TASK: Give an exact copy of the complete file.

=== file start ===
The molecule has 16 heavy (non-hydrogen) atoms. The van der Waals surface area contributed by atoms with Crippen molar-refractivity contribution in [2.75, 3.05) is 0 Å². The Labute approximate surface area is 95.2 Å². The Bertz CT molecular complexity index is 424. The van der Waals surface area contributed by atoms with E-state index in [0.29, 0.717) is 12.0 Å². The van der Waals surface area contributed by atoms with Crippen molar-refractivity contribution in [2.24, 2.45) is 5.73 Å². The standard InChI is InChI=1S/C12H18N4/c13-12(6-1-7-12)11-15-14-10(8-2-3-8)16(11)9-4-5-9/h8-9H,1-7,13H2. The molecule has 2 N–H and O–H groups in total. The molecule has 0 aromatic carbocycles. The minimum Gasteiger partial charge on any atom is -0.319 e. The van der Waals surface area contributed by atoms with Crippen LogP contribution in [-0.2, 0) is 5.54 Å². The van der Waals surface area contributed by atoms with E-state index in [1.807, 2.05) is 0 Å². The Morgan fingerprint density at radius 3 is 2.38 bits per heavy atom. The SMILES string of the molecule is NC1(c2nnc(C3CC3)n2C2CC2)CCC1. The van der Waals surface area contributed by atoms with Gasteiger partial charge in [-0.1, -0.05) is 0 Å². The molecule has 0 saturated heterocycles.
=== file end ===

The molecule has 16 heavy (non-hydrogen) atoms. The van der Waals surface area contributed by atoms with Crippen molar-refractivity contribution in [2.75, 3.05) is 0 Å². The Labute approximate surface area is 95.2 Å². The Bertz CT molecular complexity index is 424. The van der Waals surface area contributed by atoms with E-state index in [0.29, 0.717) is 12.0 Å². The van der Waals surface area contributed by atoms with Crippen molar-refractivity contribution in [2.24, 2.45) is 5.73 Å². The standard InChI is InChI=1S/C12H18N4/c13-12(6-1-7-12)11-15-14-10(8-2-3-8)16(11)9-4-5-9/h8-9H,1-7,13H2. The molecule has 2 N–H and O–H groups in total. The molecule has 0 aromatic carbocycles. The minimum Gasteiger partial charge on any atom is -0.319 e. The van der Waals surface area contributed by atoms with Crippen LogP contribution in [-0.2, 0) is 5.54 Å². The van der Waals surface area contributed by atoms with E-state index in [1.807, 2.05) is 0 Å². The Morgan fingerprint density at radius 3 is 2.38 bits per heavy atom. The SMILES string of the molecule is NC1(c2nnc(C3CC3)n2C2CC2)CCC1. The van der Waals surface area contributed by atoms with Gasteiger partial charge in [-0.1, -0.05) is 0 Å². The molecule has 0 saturated heterocycles.